Several of our previous editions has discussed the Department of Education and Training’s work on developing new standards for registered training organisations, which will be published next year. Before they become legislation, these standards should be released to the public so that industry stakeholders can provide feedback, as well as the regulatory body and the Department of Education and Training can receive feedback on their validity and usefulness.

The other topics included:

  • The delivery of high-quality training and assessment services
  • The regulatory body providing clear benchmarking
  • Auditors going through regular professional development training and moderation activities
  • Subjectivity that comes into play when auditing and monitoring compliance of training organisations
  • ASQA supports and validate their outcomes
  • The issues with finding minor administrative issues or issues those have no effect on student’s training and education as non-compliance
  • Assisting the sector and stakeholders in a collaborative manner

At the conference, representatives of ASQA took notes on the main points and promised to revisit them at one of the next IHEA conferences.

Why should you trust CAQA Resources as your RTO training resource provider

As a Registered Training Organisation (RTO), you need to ensure that the training resources you use are of the highest quality. CAQA Resources is an Australian provider of quality-assured training materials, so you can be confident that our products will meet your needs. We offer a wide range of online and offline training materials, including manuals, workbooks, slideshows, e-learning modules, assessment tools and more.

CAQA Resources has been providing RTO training resources for over 10 years, and our team of experts have a wealth of experience in the VET sector. We understand the unique requirements of RTOs, and we’re dedicated to providing high-quality resources that will help your organisation deliver outstanding training. CAQA Resources has a strong reputation in the RTO sector as a trusted and reliable partner. We have worked with many of the leading RTOs in Australia, and we are proud to be able to say that we have helped them to achieve their training goals.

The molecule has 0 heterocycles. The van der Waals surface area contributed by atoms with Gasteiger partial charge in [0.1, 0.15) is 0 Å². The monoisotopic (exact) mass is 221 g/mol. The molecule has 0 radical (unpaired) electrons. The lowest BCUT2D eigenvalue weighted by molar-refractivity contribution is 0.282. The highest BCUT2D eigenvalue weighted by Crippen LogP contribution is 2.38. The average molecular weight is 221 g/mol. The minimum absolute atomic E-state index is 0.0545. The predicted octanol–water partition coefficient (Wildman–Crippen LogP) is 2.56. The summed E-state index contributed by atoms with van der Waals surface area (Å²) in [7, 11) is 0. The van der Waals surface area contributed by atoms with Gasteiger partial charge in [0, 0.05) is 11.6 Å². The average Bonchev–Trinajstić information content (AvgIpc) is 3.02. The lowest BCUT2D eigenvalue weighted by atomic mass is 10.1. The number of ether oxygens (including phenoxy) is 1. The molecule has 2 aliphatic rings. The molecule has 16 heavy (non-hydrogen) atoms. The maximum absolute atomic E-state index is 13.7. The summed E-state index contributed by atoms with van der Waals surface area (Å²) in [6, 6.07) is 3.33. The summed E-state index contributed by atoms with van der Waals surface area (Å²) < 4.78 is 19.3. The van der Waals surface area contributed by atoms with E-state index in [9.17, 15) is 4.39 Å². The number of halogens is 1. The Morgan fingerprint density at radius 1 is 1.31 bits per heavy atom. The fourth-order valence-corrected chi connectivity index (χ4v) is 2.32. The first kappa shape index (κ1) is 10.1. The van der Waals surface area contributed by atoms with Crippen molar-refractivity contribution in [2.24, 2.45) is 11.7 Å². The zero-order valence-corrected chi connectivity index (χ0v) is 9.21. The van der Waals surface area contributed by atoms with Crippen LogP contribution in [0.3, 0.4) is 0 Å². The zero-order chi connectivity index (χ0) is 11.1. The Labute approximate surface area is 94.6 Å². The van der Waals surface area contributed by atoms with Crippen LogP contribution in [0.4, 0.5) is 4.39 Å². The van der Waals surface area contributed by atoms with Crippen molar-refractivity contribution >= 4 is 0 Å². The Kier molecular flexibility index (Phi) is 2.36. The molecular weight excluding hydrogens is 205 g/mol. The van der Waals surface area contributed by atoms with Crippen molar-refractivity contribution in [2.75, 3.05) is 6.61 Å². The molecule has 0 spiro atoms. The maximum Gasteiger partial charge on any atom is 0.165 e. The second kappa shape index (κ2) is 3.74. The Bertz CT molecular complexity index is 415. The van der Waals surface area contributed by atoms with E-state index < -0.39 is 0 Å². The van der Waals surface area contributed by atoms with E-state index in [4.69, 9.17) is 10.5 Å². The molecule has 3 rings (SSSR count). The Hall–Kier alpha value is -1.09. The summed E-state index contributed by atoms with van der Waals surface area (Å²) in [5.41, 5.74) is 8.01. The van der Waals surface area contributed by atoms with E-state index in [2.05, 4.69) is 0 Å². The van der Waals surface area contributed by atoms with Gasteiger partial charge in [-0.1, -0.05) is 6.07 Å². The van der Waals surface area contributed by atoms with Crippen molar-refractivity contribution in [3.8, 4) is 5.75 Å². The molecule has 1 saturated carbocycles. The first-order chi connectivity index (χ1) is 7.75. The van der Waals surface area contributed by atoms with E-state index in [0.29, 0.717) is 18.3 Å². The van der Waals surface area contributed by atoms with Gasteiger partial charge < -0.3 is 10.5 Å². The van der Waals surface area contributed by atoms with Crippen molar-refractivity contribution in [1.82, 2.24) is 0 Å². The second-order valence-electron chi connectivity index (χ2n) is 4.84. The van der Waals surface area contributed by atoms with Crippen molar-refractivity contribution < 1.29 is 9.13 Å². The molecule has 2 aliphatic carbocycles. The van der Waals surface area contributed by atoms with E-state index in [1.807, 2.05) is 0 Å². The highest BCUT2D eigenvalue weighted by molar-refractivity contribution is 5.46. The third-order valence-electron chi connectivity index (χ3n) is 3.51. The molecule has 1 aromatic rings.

All of our RTO training resources are developed by qualified subject matter experts, and they undergo a rigorous quality assurance process to ensure they meet the highest standards. We also offer a range of flexible delivery options, so you can choose the format that best suits your needs. CAQA Resources is committed to providing RTOs with the resources they need to succeed. We offer a money-back satisfaction guarantee on all of our products, so you can be sure you’re getting the best value for your investment.

When you choose CAQA Resources as your RTO training resource provider, you can be confident that you are making the best decision for your business. We will work with you to ensure that your training is delivered in a way that is most effective for your organisation, and we will always be available to offer advice and support when needed.

When you are looking for high quality, engaging and realistic training resources for your RTO, CAQA Resources should be your first port of call. Here’s why:

  1. We have an excellent track record in providing quality training resources that meet the needs of RTOs across Australia. CAQA Resources has been providing training resources to RTOs for over 10 years, and we have a proven track record of delivering high quality, engaging and effective resources. Our team has extensive experience in developing eLearning, mLearning and offline courses, simulations and other types of training materials, and we are always up-to-date with the latest trends and technologies in the respective industries.
  2. Our team of experienced instructional designers and educationalists are passionate about creating content that is engaging and realistic, yet easy to use and understand.
  3. Our extensive range of vocational and work-placement booklets are second to none, and provide students with all the information they need to succeed in their chosen field.
  4. Our SCORM compliant files make it easy to integrate our resources into your existing learning management system.
  5. Our customer service team is always on hand to answer any queries you may have, and our prices are extremely competitive.
  6. We are an Australian-owned and operated company with a commitment to providing the best possible service to our RTO clients.
  7. Our resources are realistic, engaging and up-to-date. We provide comprehensive support to our RTO clients, including regular updates and advice on changes to the vocational education and training (VET) sector.
  8. CAQA Resources offers a complete solution for RTOs, from initial consultation and needs analysis through to course development, delivery and evaluation. We will work with you to understand your specific needs and requirements, and we will develop a bespoke solution that meets your exact requirements.
  9. CAQA Resources always uses the latest technologies and approaches in the development of our training resources. This means that your students will have access to the most modern and up-to-date learning materials, and you can be confident that they are using the best possible resources to gain the skills and knowledge they need.
  10. As an RTO, you have specific training needs that must be met in order to comply with the Standards for Registered Training Organisations (RTOs) 2015. CAQA Resources has a deep understanding of the RTO sector and we know what it takes to develop high quality training resources that meet the requirements of the Standards.

If you’re looking for quality training resources to help your RTO deliver the best possible training programs, look no further than CAQA Resources. Contact us today to learn more about our products and services.

CAQA Resources – New training and assessment resources